Thai Wire Act

I discovered John Burdett’s novels at a time when I was suffering from hard-boiled mystery burnout. I’d pick up a book, read a few pages and think ‘been there whodunthat.’ But here was a breath of fresh air in the form of a series unlike any I’d encountered. All set in lush, looney Bangkok and featuring Sonchai Jitpleecheep, a devout Buddhist cop with a witty, Zen-like approach to life and crime. A cop rooted in an inner life that breaks to the surface and shines in Thai style—conjuring emotions that defy understanding by us craven farangs.

How he manages to solve the ornate and insideously complex crime in, for example, the novel Bangkok 8  is beyond my ability to describe. How does one turn death by snake bites into a sound bite for the blogosphere?  Besides, trying to do so is beside the point since “getting there is half the fun” in Burdett’s exotic world. Once inside, you discover getting out is nearly impossible.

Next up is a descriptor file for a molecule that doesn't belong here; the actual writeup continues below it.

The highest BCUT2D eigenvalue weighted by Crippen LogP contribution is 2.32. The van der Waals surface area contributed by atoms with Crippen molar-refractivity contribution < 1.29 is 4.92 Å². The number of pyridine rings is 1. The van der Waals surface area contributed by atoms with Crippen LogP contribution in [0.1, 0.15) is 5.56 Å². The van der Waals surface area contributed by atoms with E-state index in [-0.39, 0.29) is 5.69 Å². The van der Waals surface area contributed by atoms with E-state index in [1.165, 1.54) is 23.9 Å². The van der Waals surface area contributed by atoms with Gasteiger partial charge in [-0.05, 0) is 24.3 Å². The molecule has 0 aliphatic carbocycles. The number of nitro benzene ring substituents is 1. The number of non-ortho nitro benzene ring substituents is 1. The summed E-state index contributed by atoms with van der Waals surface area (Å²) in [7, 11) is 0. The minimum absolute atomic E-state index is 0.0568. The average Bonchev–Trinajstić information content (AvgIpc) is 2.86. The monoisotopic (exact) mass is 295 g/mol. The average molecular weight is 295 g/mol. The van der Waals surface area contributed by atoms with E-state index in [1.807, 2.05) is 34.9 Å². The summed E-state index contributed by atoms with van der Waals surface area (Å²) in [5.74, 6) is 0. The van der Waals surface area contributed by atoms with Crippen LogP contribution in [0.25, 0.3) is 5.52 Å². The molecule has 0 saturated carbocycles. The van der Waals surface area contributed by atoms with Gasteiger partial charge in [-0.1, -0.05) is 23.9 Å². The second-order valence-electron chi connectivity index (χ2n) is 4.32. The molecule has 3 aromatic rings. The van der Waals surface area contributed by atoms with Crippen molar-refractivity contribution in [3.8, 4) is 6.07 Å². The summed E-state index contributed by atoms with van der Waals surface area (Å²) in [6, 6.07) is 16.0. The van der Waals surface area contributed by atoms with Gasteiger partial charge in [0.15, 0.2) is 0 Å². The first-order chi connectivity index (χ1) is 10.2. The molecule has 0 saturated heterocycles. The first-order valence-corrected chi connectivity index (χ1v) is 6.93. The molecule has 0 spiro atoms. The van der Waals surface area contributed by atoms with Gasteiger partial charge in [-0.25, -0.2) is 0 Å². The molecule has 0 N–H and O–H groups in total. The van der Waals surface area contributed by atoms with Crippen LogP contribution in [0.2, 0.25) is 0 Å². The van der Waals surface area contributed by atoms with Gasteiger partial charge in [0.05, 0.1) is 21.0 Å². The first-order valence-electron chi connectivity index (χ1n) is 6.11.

Did I yearn to read a book about a Thai cop with a name worthy of Mark Twain? No way. But now like a tourist blitzed on Yaa baa, I’m hooked. Hell, you get used to the heat and the thumping beat of eros. You begin to relish the traffic jams and sweaty crowds jostling in the hooker bars. The jungle dreams that bring fever to the city. The danger that arrives unexpectedly in the form of a indecipherable smile or a bow.

But, trust me, it’s okay. Long as Sonchai is with you.

Man, what a trip.

Burdett’s latest is The Godfather of Kathmandu and you can order it here from Amazon.

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